John Learnard of Coloralchemist in Arlington, Va., takes a bit of a different approach. Learnard specializes in historic restoration and typically works on 100-plus-year-old homes. He almost always removes the door he is working on and puts up a temporary barricade. Then, he puts the door in a strip tank to remove all old paint and he sends the hardware out to be polished. He stresses the importance of removing everything because “a high-gloss finish has to be flawless in preparation because the finish shows everything.” Once the door is stripped, Learnard and his team follow a process similar to Linkins’s, applying coat after coat of paint, always with a brush, never with a roller (Learnard says there is a major difference between paint that is rolled and paint that is hand-brushed — hand-brushed is a lot smoother).
Learnard also stresses the importance of materials. He, too, prefers Fine Paints of Europe to get the best high-gloss finish and he only uses hand-made ox ear-hair brushes from Corona. Learnard’s prices are significantly higher, approximately $3,500 to restore a historic door or $1,800 to paint a new door.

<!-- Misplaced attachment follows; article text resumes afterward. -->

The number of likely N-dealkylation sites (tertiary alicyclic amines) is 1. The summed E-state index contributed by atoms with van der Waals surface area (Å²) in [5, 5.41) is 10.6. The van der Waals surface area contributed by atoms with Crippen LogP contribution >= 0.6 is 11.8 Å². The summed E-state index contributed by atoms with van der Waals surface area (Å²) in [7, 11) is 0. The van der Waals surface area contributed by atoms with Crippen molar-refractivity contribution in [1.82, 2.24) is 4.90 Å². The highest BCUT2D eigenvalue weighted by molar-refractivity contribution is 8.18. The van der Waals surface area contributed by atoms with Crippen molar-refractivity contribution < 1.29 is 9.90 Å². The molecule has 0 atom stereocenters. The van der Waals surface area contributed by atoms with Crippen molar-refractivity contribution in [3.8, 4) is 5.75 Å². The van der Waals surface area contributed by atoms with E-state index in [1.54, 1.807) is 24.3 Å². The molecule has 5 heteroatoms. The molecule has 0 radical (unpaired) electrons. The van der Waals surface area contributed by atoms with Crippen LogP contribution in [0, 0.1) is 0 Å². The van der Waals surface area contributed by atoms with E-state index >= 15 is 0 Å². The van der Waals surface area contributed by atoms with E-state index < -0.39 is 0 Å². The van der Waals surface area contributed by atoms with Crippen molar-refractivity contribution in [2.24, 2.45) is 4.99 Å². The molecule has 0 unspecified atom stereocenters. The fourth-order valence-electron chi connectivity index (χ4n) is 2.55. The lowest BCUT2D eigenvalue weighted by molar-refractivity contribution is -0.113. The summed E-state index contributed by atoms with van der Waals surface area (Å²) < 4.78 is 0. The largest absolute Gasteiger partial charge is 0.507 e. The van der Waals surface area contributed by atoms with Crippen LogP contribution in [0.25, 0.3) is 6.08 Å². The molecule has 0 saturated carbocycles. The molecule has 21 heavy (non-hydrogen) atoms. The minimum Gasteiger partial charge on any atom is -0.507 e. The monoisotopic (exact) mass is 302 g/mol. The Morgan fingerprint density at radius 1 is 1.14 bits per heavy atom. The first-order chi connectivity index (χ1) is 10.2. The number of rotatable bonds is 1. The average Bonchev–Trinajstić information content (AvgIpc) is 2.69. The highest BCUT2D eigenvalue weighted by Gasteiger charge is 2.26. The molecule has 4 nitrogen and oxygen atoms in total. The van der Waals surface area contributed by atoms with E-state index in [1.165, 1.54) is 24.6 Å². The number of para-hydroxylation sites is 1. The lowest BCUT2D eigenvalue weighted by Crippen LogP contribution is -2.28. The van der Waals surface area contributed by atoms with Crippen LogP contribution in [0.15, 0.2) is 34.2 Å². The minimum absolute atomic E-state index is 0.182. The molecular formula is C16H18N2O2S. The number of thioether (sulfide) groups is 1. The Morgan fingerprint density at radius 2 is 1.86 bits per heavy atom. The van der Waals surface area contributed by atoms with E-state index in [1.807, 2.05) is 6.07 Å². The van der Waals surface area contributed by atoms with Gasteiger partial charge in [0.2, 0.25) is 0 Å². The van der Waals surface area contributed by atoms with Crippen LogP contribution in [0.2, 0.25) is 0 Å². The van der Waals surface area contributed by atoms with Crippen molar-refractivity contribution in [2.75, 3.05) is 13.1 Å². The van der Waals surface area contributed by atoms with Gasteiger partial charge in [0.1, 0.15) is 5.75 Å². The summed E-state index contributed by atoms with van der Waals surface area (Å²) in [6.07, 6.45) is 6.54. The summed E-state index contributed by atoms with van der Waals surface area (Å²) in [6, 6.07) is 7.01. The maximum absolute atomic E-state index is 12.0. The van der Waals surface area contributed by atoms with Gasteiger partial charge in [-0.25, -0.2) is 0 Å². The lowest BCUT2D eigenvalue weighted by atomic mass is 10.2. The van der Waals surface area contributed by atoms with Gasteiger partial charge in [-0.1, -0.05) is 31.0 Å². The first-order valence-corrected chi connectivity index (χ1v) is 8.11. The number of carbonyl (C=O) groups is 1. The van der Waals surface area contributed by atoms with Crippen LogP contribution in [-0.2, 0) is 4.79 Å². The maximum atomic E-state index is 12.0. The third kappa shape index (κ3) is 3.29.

But say you can’t afford to hire Linkins or Learnard to paint your front door and/or you are averse to using oil-based paint. Can you still get the shiny look of a London door? Sort of. Ben Stillwell, a Lowe’s associate, says that to get the very shiny lacquered look, you really do have to use oil-based paint, but he notes that there have been tremendous improvements in latex paint, including the addition of UV protection to prevent fading. He also stresses the ease of use and cleanup of latex paint compared to oil-based, which for the novice painter is key.
For the DIYer, Stillwell says to start with a bonding primer, which, unlike latex primers, is sandable so you can buff out any lines or inconsistencies. Apply several coats of the bonding primer, drying and sanding with a 180- or 220-grit paper between layers. Apply enough layers of primer to color the grain of the wood. If your final paint color is dark, then Stillwell recommends tinting the bonding primer a light gray (just add black paint) because it balances light absorption so that you get better color with fewer coats of paint. Once your final coat of primer has dried, apply several coats of semigloss latex paint, drying between each. For a shiny finish, Stillwell suggests applying a couple of coats of Polycrylic in a gloss finish and lightly sanding between coats with a 220-grit paper to remove any particles of dust that may have settled on the wet surface.
Sign up for e-mail news updates.